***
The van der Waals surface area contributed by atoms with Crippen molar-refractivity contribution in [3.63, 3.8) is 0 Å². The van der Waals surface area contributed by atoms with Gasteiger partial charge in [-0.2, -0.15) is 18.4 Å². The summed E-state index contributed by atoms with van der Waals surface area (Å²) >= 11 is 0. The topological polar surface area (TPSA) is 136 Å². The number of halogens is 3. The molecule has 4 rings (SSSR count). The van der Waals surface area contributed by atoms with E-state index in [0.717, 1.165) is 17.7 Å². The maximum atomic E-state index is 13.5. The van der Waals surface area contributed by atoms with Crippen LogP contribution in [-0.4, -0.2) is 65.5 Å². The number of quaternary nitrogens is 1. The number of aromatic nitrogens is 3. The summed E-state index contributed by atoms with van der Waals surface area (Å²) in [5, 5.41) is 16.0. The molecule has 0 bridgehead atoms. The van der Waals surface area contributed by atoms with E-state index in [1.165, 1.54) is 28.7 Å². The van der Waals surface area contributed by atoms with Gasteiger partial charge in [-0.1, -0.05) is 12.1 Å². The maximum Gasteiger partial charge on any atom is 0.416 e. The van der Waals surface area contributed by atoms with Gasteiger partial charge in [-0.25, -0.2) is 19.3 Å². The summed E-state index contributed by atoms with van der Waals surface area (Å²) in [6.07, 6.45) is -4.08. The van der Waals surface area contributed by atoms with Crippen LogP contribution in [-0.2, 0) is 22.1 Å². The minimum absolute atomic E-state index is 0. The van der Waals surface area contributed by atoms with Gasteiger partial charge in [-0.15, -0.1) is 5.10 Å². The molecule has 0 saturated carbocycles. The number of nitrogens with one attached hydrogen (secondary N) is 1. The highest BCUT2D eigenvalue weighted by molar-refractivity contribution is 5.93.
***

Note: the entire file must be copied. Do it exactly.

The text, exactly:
The van der Waals surface area contributed by atoms with Crippen molar-refractivity contribution in [3.63, 3.8) is 0 Å². The van der Waals surface area contributed by atoms with Gasteiger partial charge in [-0.2, -0.15) is 18.4 Å². The summed E-state index contributed by atoms with van der Waals surface area (Å²) >= 11 is 0. The topological polar surface area (TPSA) is 136 Å². The number of halogens is 3. The molecule has 4 rings (SSSR count). The van der Waals surface area contributed by atoms with E-state index in [0.717, 1.165) is 17.7 Å². The maximum atomic E-state index is 13.5. The van der Waals surface area contributed by atoms with Crippen LogP contribution in [-0.4, -0.2) is 65.5 Å². The number of quaternary nitrogens is 1. The number of aromatic nitrogens is 3. The summed E-state index contributed by atoms with van der Waals surface area (Å²) in [5, 5.41) is 16.0. The molecule has 0 bridgehead atoms. The van der Waals surface area contributed by atoms with E-state index in [1.165, 1.54) is 28.7 Å². The van der Waals surface area contributed by atoms with Gasteiger partial charge in [-0.1, -0.05) is 12.1 Å². The maximum Gasteiger partial charge on any atom is 0.416 e. The van der Waals surface area contributed by atoms with Gasteiger partial charge in [-0.25, -0.2) is 19.3 Å². The summed E-state index contributed by atoms with van der Waals surface area (Å²) in [6.07, 6.45) is -4.08. The van der Waals surface area contributed by atoms with Crippen LogP contribution in [-0.2, 0) is 22.1 Å². The minimum absolute atomic E-state index is 0. The van der Waals surface area contributed by atoms with Gasteiger partial charge in [-0.15, -0.1) is 5.10 Å². The molecule has 0 saturated carbocycles. The number of nitrogens with one attached hydrogen (secondary N) is 1. The highest BCUT2D eigenvalue weighted by molar-refractivity contribution is 5.93.